Several analyses yielded imprecise results because they were based on less than 30 NAMCS patient visits or because the SE was greater than 30% of the NPE. Most often this occurred with less common characteristics (internal medicine physicians) or elements of LBP medical management (weight reduction and mental health counseling, physiotherapy, and surgical procedures), or in stratified (subgroup) analyses. Thus, racial minority groups were combined in a "non-White" group to partially overcome this limitation. Hospital admission could not be studied as an element of LBP medical management because of the limited number of observations.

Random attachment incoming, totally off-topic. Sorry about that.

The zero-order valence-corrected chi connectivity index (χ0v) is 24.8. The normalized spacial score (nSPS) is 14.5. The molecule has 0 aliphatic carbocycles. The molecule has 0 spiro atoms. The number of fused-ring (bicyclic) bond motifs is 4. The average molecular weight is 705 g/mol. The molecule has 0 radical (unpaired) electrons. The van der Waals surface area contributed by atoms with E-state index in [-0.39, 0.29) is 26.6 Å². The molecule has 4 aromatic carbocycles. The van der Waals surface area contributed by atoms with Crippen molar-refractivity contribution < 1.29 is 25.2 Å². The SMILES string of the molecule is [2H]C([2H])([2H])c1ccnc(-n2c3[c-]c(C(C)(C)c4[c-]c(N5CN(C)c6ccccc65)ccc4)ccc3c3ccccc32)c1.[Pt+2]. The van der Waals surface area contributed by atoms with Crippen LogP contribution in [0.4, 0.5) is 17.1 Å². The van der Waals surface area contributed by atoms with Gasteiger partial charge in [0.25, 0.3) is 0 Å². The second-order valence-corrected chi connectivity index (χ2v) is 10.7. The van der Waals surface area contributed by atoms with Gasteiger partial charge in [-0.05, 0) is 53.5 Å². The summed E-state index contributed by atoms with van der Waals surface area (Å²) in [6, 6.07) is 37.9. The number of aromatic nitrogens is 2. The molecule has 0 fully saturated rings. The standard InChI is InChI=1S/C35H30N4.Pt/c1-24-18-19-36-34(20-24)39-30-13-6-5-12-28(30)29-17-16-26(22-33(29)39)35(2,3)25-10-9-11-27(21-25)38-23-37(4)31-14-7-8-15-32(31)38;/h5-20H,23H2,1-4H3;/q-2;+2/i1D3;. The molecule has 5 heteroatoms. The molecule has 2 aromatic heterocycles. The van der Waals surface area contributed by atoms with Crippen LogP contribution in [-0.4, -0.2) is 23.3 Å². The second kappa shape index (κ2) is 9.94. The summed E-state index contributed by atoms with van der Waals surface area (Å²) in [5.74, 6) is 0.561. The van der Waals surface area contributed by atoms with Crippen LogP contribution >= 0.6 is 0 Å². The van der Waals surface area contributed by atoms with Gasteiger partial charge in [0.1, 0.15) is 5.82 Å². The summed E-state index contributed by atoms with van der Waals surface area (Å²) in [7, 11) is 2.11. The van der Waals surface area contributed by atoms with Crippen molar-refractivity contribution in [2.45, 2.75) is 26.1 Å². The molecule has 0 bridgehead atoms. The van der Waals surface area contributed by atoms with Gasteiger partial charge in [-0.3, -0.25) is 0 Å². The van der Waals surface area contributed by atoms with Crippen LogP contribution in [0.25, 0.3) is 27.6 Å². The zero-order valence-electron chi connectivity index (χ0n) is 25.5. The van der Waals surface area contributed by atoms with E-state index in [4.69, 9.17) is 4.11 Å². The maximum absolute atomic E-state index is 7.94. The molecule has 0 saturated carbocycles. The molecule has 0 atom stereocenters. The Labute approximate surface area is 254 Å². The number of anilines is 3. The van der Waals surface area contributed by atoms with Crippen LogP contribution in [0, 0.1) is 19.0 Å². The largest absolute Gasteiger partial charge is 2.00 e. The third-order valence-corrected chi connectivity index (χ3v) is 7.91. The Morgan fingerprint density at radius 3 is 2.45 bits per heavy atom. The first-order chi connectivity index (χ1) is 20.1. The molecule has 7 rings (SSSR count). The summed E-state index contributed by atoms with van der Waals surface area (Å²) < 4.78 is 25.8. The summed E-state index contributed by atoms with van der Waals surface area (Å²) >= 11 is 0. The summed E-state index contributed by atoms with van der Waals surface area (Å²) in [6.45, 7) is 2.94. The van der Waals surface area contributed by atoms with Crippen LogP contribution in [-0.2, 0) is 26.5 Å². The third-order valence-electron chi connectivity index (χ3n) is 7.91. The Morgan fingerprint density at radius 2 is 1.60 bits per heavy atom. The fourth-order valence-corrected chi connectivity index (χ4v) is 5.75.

In conclusion, this study found that the percentage of LBP visits provided by primary care physicians in the United States remains suboptimal. Medical management of LBP, particularly chronic LBP, appears to over-utilize surgery relative to more conservative measures such as patient counseling, non-narcotic analgesics, and other drug therapies. Osteopathic physicians are more likely to provide LBP care, and less likely to use NSAIDs during such visits, than their allopathic counterparts. In general, LBP medical management does not appear to be in accord with evidence-based guidelines.